Tuesday, October 16, 2007

New Film: The Darjeeling Limited

Warning: the following post contains spoilers.

Wes Anderson's The Darjeeling Limited, from a screenplay by Anderson, Roman Coppola and co-lead Jason Schwartzman, replicates a strategy inaugurated in the director's 1998 Rushmore and repeated in his 2001 masterpiece The Royal Tenenbaums, where the narrative is refracted and shaped by a (second) referent art form. Whereas theatre is the formal-thematic key of the earlier work and the novel - more fully, to be sure - defines the latter, The Darjeeling Limited proceeds according to its connections to the cinema itself.

The Darjeeling Limited opens with Anderson's axiomatic leading man Bill Murray rushing to reach the eponymous train as it departs from the station. As Murray languishes, proving ultimately unsuccessful in his attempt, Adrien Brody's Peter speeds past, reaching the caboose from which he will shortly observe the lagging star - characteristically, Anderson marks this pivotal sequence with slow motion and the film's first (and arguably its most beautiful) pop song, The Kink's "This Time Tomorrow." Indeed, as Anderson registers this passing of the leading man torch, so to speak (the film's other two male stars, Schwartzman and Owen Wilson, belong squarely to the director's regular troupe), he likewise indicates the film this could have been but will not be - that is, Murray's next vehicle. Rather The Darjeeling Limited, reflexive from its opening moments, becomes the story of three brothers on a journey to reconnect with one another, with a figure from their collected past and with their spiritual selves - albeit under the coercion of Wilson's Francis.

Following this opening sequence, Anderson's soundtrack largely highlights a more South Asian inflection, utilizing Ravi Shankar's scoring from Satyajit Ray's landmark Pather Panchali (1955), which certainly also reinforces The Darjeeling Limited's filmic point of reference. When Anderson's taste for classical Anglo-American pop/rock does reemerge, however, Anderson provides Schwartzman's Jack with an iPod and dock to allow for its presence within the film's story world - its diegesis - rather than on its non-diegetic soundtrack. In this way The Darjeeling Limited refers again to the combination of image and soundtrack that defines not only Anderson's latest but the entirety of his mature corpus.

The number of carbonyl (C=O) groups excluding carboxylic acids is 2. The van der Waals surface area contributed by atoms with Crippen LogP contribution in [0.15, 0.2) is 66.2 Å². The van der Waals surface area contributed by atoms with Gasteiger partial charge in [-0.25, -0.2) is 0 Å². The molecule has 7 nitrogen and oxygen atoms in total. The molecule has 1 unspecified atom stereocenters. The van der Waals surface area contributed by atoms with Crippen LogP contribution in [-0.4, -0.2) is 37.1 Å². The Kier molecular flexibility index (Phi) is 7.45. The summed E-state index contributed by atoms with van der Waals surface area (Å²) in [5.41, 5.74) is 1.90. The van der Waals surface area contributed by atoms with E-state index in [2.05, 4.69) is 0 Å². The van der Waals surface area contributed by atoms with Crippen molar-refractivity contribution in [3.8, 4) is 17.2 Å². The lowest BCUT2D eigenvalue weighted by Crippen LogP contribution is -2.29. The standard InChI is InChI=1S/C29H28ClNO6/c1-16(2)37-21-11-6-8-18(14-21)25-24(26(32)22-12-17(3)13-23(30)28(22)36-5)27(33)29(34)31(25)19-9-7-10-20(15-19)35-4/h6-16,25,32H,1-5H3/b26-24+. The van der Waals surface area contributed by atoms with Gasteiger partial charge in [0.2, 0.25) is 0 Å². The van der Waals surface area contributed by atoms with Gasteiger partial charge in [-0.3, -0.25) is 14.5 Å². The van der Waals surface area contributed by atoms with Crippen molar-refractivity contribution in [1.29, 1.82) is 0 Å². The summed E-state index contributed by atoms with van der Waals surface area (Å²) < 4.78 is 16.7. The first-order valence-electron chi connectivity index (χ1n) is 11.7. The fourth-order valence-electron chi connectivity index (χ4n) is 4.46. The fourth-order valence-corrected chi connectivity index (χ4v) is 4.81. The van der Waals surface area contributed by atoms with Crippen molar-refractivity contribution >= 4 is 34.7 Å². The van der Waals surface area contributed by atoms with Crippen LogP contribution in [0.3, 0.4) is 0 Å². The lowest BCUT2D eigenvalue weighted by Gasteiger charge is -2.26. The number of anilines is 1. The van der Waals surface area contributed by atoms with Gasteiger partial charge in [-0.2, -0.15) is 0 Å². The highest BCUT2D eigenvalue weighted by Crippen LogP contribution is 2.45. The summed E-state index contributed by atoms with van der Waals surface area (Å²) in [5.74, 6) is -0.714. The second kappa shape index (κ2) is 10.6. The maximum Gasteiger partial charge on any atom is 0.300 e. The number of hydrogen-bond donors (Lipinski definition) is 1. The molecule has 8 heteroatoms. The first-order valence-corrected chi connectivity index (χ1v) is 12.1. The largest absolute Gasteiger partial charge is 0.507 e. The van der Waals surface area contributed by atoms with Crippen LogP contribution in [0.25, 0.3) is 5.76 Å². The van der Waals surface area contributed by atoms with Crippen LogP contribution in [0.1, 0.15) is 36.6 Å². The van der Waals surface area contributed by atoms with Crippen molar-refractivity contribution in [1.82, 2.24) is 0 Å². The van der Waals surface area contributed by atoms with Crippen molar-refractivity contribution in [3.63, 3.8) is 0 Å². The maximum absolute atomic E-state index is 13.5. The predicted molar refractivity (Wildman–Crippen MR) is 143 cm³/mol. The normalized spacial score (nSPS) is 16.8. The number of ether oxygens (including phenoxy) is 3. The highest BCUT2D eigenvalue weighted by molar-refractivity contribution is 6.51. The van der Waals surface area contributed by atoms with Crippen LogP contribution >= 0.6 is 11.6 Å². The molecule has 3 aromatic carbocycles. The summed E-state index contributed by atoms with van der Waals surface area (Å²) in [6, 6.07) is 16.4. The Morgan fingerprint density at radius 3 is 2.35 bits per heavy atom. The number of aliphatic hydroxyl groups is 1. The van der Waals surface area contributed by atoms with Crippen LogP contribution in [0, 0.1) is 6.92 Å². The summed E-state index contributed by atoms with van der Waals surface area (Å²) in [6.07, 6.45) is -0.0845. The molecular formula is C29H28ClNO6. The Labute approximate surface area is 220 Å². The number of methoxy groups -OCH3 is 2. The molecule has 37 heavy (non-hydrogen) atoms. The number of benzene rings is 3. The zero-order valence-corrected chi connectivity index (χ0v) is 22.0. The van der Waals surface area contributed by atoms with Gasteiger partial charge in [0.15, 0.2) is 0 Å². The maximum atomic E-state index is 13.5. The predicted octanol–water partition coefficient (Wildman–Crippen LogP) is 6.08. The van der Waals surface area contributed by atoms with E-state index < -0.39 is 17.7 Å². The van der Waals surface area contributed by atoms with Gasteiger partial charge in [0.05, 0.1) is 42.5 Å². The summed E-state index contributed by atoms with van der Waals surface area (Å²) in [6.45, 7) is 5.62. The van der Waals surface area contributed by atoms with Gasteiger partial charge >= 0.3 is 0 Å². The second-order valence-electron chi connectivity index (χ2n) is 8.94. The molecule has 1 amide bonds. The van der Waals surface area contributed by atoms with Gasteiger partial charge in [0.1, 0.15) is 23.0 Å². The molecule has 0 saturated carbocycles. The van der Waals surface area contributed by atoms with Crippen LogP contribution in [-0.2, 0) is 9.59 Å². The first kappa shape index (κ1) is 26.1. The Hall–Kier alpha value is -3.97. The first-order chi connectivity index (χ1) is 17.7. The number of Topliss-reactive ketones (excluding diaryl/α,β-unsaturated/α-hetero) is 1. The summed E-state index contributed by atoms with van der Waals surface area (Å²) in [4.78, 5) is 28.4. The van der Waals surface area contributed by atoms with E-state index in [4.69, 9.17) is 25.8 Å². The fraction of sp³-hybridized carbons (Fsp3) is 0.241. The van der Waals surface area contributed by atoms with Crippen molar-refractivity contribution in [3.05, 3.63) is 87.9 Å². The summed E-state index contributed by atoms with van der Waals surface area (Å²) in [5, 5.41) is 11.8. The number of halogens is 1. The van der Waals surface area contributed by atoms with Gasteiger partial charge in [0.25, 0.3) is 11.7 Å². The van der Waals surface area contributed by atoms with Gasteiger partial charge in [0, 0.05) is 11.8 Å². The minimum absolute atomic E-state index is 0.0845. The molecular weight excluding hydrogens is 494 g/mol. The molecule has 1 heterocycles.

Speaking of Jack's songs, when he endeavours to woo a pretty rail attendant, Amara Karan's Rita, he opts for Peter Sarstedt's "Where Do You Go To (My Lovely)," which happens to be the same track he plays for Natalie Portman in the film's companion short, Hotel Chevalier (also 2007). Ostensibly, Hotel Chevalier provides Jack with his back story, and gives a face to his ex. Yet, considering The Darjeeling Limited's film-conscious rubric, the existence of the accompanying short proves essential to the feature's situation within the aforesaid logic. Indeed, when Jack reads the ending of a story - he has only written the ending he admits - to his brothers late in the film, they are none other than the words he spoke to Portman in Hotel Chevalier, which is itself an ending without a beginning (like his story, again). Similarly, for those spectators who have not seen Hotel Chevalier, The Darjeeling Limited might itself repeat this pattern.

Portman, it is worth noting moreover, does appear momentarily in The Darjeeling Limited: namely in an extended tracking sequence that places Portman, along with Murray, Brody's wife glimpsed briefly in a flashback and the crew members of the eponymous train, on a newly reconstituted iteration of 'The Darjeeling Limited.' To back up, we see this quintessentially Anderson cross-section after the brothers and their lost mother (Angelica Huston) agree to continue their time together, communicating without talking. What results is another of the film's overtly reflexive gesture, in its case the linking of disparate characters in the narrative in a single strip - with the separate compartments serving as single frames. Indeed, given The Darjeeling Limited's status as a work of the train-travel sub-genre, it becomes evident why Anderson would chose cinema as the picture's referent medium - both for its modern connotations and again for its ready-made visual analogies.